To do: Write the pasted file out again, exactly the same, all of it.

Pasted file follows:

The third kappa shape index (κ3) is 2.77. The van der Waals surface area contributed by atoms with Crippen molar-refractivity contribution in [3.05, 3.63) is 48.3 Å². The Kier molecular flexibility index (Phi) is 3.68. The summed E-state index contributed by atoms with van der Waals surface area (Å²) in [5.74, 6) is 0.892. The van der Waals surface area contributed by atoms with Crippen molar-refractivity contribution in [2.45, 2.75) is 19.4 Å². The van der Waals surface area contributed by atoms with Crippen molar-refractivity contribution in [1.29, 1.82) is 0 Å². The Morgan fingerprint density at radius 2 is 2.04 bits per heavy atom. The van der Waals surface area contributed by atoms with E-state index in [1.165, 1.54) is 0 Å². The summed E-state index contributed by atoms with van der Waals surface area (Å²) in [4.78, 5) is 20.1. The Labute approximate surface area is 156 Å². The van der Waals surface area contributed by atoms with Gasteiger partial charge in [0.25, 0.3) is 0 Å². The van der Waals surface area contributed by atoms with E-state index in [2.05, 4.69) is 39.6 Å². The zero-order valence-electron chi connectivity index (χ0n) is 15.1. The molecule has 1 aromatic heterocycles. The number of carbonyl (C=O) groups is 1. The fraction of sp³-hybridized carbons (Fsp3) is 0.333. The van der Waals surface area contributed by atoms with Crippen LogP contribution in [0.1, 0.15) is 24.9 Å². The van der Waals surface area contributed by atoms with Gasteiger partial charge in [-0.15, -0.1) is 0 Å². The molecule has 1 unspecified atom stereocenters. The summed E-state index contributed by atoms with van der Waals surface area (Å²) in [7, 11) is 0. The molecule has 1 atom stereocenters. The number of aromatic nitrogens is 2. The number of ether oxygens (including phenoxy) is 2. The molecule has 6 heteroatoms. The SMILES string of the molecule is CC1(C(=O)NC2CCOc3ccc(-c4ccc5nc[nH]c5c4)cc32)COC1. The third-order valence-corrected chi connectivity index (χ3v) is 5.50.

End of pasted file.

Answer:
The third kappa shape index (κ3) is 2.77. The van der Waals surface area contributed by atoms with Crippen molar-refractivity contribution in [3.05, 3.63) is 48.3 Å². The Kier molecular flexibility index (Phi) is 3.68. The summed E-state index contributed by atoms with van der Waals surface area (Å²) in [5.74, 6) is 0.892. The van der Waals surface area contributed by atoms with Crippen molar-refractivity contribution in [2.45, 2.75) is 19.4 Å². The van der Waals surface area contributed by atoms with Crippen molar-refractivity contribution in [1.29, 1.82) is 0 Å². The Morgan fingerprint density at radius 2 is 2.04 bits per heavy atom. The van der Waals surface area contributed by atoms with E-state index in [1.165, 1.54) is 0 Å². The summed E-state index contributed by atoms with van der Waals surface area (Å²) in [4.78, 5) is 20.1. The Labute approximate surface area is 156 Å². The van der Waals surface area contributed by atoms with Gasteiger partial charge in [0.25, 0.3) is 0 Å². The van der Waals surface area contributed by atoms with E-state index in [2.05, 4.69) is 39.6 Å². The zero-order valence-electron chi connectivity index (χ0n) is 15.1. The molecule has 1 aromatic heterocycles. The number of carbonyl (C=O) groups is 1. The fraction of sp³-hybridized carbons (Fsp3) is 0.333. The van der Waals surface area contributed by atoms with Crippen LogP contribution in [0.1, 0.15) is 24.9 Å². The van der Waals surface area contributed by atoms with Gasteiger partial charge in [-0.15, -0.1) is 0 Å². The molecule has 1 unspecified atom stereocenters. The summed E-state index contributed by atoms with van der Waals surface area (Å²) in [7, 11) is 0. The molecule has 1 atom stereocenters. The number of aromatic nitrogens is 2. The number of ether oxygens (including phenoxy) is 2. The molecule has 6 heteroatoms. The SMILES string of the molecule is CC1(C(=O)NC2CCOc3ccc(-c4ccc5nc[nH]c5c4)cc32)COC1. The third-order valence-corrected chi connectivity index (χ3v) is 5.50.